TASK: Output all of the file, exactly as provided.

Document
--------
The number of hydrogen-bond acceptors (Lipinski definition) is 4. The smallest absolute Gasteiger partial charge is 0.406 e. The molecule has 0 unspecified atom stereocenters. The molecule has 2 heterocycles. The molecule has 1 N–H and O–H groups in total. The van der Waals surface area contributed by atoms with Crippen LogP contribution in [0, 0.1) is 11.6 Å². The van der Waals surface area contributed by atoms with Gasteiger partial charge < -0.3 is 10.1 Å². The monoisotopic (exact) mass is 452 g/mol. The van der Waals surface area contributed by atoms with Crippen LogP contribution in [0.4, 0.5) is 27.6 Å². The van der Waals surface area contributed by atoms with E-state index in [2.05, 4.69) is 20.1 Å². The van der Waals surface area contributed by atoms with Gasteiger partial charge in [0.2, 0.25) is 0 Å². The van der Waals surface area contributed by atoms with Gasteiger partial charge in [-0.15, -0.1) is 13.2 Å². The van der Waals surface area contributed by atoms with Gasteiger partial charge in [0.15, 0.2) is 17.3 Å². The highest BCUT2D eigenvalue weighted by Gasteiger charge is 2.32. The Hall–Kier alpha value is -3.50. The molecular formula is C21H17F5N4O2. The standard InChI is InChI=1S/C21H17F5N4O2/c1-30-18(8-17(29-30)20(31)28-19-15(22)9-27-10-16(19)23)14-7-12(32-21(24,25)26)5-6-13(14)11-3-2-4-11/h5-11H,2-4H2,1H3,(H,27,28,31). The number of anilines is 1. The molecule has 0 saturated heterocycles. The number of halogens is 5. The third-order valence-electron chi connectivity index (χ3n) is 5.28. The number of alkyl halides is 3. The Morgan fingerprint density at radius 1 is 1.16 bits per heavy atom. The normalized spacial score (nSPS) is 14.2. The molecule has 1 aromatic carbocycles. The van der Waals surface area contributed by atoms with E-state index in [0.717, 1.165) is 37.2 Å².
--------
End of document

The number of hydrogen-bond acceptors (Lipinski definition) is 4. The smallest absolute Gasteiger partial charge is 0.406 e. The molecule has 0 unspecified atom stereocenters. The molecule has 2 heterocycles. The molecule has 1 N–H and O–H groups in total. The van der Waals surface area contributed by atoms with Crippen LogP contribution in [0, 0.1) is 11.6 Å². The van der Waals surface area contributed by atoms with Gasteiger partial charge < -0.3 is 10.1 Å². The monoisotopic (exact) mass is 452 g/mol. The van der Waals surface area contributed by atoms with Crippen LogP contribution in [0.4, 0.5) is 27.6 Å². The van der Waals surface area contributed by atoms with E-state index in [2.05, 4.69) is 20.1 Å². The van der Waals surface area contributed by atoms with Gasteiger partial charge in [0.2, 0.25) is 0 Å². The van der Waals surface area contributed by atoms with Gasteiger partial charge in [-0.15, -0.1) is 13.2 Å². The van der Waals surface area contributed by atoms with Gasteiger partial charge in [0.15, 0.2) is 17.3 Å². The highest BCUT2D eigenvalue weighted by Gasteiger charge is 2.32. The Hall–Kier alpha value is -3.50. The molecular formula is C21H17F5N4O2. The standard InChI is InChI=1S/C21H17F5N4O2/c1-30-18(8-17(29-30)20(31)28-19-15(22)9-27-10-16(19)23)14-7-12(32-21(24,25)26)5-6-13(14)11-3-2-4-11/h5-11H,2-4H2,1H3,(H,27,28,31). The number of anilines is 1. The molecule has 0 saturated heterocycles. The number of halogens is 5. The third-order valence-electron chi connectivity index (χ3n) is 5.28. The number of alkyl halides is 3. The Morgan fingerprint density at radius 1 is 1.16 bits per heavy atom. The normalized spacial score (nSPS) is 14.2. The molecule has 1 aromatic carbocycles. The van der Waals surface area contributed by atoms with E-state index in [0.717, 1.165) is 37.2 Å².